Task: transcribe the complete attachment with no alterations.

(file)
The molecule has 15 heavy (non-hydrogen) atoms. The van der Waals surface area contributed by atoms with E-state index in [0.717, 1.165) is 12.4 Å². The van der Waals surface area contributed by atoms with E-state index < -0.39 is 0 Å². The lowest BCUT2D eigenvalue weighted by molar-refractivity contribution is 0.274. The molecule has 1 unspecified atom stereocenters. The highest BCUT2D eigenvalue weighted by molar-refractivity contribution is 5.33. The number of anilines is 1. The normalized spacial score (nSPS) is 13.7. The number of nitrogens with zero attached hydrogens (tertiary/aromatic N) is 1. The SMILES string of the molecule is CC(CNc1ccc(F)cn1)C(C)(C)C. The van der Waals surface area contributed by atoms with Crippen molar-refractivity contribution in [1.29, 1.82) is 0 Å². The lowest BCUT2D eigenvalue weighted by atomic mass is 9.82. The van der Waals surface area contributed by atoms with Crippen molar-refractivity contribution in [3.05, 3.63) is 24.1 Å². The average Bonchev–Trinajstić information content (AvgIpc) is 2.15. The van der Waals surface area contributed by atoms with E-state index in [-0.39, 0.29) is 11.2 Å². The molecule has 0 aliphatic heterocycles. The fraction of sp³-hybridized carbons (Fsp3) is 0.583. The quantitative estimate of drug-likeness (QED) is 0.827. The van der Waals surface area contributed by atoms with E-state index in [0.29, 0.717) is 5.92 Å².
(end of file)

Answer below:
The molecule has 15 heavy (non-hydrogen) atoms. The van der Waals surface area contributed by atoms with E-state index in [0.717, 1.165) is 12.4 Å². The van der Waals surface area contributed by atoms with E-state index < -0.39 is 0 Å². The lowest BCUT2D eigenvalue weighted by molar-refractivity contribution is 0.274. The molecule has 1 unspecified atom stereocenters. The highest BCUT2D eigenvalue weighted by molar-refractivity contribution is 5.33. The number of anilines is 1. The normalized spacial score (nSPS) is 13.7. The number of nitrogens with zero attached hydrogens (tertiary/aromatic N) is 1. The SMILES string of the molecule is CC(CNc1ccc(F)cn1)C(C)(C)C. The van der Waals surface area contributed by atoms with Crippen molar-refractivity contribution in [1.29, 1.82) is 0 Å². The lowest BCUT2D eigenvalue weighted by atomic mass is 9.82. The van der Waals surface area contributed by atoms with Crippen molar-refractivity contribution in [3.05, 3.63) is 24.1 Å². The average Bonchev–Trinajstić information content (AvgIpc) is 2.15. The van der Waals surface area contributed by atoms with E-state index in [-0.39, 0.29) is 11.2 Å². The molecule has 0 aliphatic heterocycles. The fraction of sp³-hybridized carbons (Fsp3) is 0.583. The quantitative estimate of drug-likeness (QED) is 0.827. The van der Waals surface area contributed by atoms with E-state index in [0.29, 0.717) is 5.92 Å².